P0174 must not be ignored. All potential causes must be looked into to come up with the correct diagnosis. If you don’t have enough DIY auto repair experience, it may be best to take your vehicle to a mechanic. However, if you still want to take a stab at the diagnosis process, the video below can help you do it correctly.
How Do Mechanics Diagnose Code P0174?
Because code P0174 has so many potential causes, professional mechanics will typically consult a repair database before performing any diagnostics.
After that, they will usually use advanced equipment to troubleshoot the problem. For example, they may use a scan tool to view live data or a smoke machine to pinpoint vacuum leaks. They may also check fuel pressure with a gauge or test individual sensors with a multimeter or oscilloscope.
How to Fix the P0174 Code
There are a variety of reasons why code P0174 could register on your ride, so there’s no single solution to resolve the problem. For example, you may have to replace the fuel pump if it’s part of the problem.
The first thing you need to do is identify the root cause of the problem accurately, and look for parts that are contributing to the issue before doing any repairs. In many cases, replacing faulty parts is your best option.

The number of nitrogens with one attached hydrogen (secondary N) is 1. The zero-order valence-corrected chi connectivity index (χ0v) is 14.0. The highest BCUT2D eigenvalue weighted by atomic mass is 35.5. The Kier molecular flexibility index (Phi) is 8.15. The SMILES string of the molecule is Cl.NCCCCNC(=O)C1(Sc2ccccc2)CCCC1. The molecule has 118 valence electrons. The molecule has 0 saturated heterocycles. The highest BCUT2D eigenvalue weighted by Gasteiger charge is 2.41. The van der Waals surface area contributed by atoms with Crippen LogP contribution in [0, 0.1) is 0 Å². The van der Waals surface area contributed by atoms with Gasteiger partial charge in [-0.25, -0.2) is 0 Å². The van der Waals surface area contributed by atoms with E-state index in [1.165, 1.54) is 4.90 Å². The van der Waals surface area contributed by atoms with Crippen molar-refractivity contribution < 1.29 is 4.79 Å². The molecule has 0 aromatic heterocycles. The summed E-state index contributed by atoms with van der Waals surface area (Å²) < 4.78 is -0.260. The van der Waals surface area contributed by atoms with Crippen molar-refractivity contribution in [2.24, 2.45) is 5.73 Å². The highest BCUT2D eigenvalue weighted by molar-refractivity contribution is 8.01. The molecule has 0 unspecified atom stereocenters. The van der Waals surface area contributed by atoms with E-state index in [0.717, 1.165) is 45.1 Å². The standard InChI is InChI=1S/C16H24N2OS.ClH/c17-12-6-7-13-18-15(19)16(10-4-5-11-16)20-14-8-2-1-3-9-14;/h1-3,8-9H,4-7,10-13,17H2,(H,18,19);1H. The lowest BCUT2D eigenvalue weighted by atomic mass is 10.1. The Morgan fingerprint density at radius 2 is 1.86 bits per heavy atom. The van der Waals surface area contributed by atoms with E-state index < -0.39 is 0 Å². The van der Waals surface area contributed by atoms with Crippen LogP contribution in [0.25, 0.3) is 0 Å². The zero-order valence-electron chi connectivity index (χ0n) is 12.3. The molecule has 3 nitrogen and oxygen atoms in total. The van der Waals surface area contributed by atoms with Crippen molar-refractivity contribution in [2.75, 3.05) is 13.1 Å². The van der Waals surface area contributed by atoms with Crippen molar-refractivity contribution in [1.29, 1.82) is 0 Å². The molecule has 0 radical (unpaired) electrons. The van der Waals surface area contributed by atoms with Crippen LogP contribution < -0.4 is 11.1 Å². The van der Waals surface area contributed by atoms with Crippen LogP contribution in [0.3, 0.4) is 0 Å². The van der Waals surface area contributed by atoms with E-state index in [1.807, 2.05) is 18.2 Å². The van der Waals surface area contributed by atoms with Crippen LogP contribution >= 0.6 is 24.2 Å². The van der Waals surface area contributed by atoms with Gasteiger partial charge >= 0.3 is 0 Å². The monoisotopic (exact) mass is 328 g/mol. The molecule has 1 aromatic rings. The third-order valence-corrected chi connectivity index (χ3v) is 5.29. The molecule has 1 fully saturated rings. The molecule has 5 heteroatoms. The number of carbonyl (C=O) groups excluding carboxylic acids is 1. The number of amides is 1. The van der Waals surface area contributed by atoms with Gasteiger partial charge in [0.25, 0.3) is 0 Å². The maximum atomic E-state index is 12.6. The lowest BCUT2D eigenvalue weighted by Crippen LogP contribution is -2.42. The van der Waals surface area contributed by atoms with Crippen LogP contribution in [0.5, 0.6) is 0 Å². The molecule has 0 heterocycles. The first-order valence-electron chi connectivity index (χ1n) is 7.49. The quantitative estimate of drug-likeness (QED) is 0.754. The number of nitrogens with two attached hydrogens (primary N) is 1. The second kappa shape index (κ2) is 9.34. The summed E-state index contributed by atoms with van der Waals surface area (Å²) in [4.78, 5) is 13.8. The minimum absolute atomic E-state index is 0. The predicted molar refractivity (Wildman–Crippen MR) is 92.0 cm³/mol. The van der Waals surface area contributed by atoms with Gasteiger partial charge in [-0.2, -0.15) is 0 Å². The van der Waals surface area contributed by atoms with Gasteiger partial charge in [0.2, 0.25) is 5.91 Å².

Make sure you only replace a part once you’re completely sure that it’s faulty after thorough testing. Some people immediately replace their oxygen sensor or positive crankcase ventilation (PCV) valve upon getting poor readings when the problem was actually a vacuum leak or dirty MAF sensor.
Always remember that all vehicles are different. Consult the factory repair information for your application to safely and properly fix the error code.
Consider getting a service repair manual, such as Chilton or an ALLDATA subscription, to access the factory repair information and service instructions you need. Search for confirmed fixes for your vehicle. You may also talk to your mechanic for expert advice.
Estimated Repair Cost
The cost of resolving this fault code varies depending on what triggered the issue. Some problems can be addressed with a repair service, a part replacement, or a combination of both.
Below are some of the parts that you may need to replace if your system logged a fuel system too lean issue in the cylinder bank 2 and their price ranges. Note that these figures do not include labor costs.
- MAF sensor – $6 to $580
- Oxygen sensor – $3 to $480
- Fuel filter – $6 to $303
- Fuel pump – $10 to $2,100
- Fuel injector – $11 to $780
- Fuel pressure regulator – $10 to $360
Other Notes About P0174
Don’t ignore a P0174 code—address it as soon as possible. A poorly running engine due to a lean fuel mixture can fail if left untreated. A small, inexpensive problem could worsen and make your ride undrivable.
Instead of shrugging it off, remember that a P0174 is a serious issue that demands your attention. The consequences of ignoring this trouble code include reduced fuel economy, weak performance, poor ride quality—and even engine damage. Keep these in mind when dealing with other fault codes as well.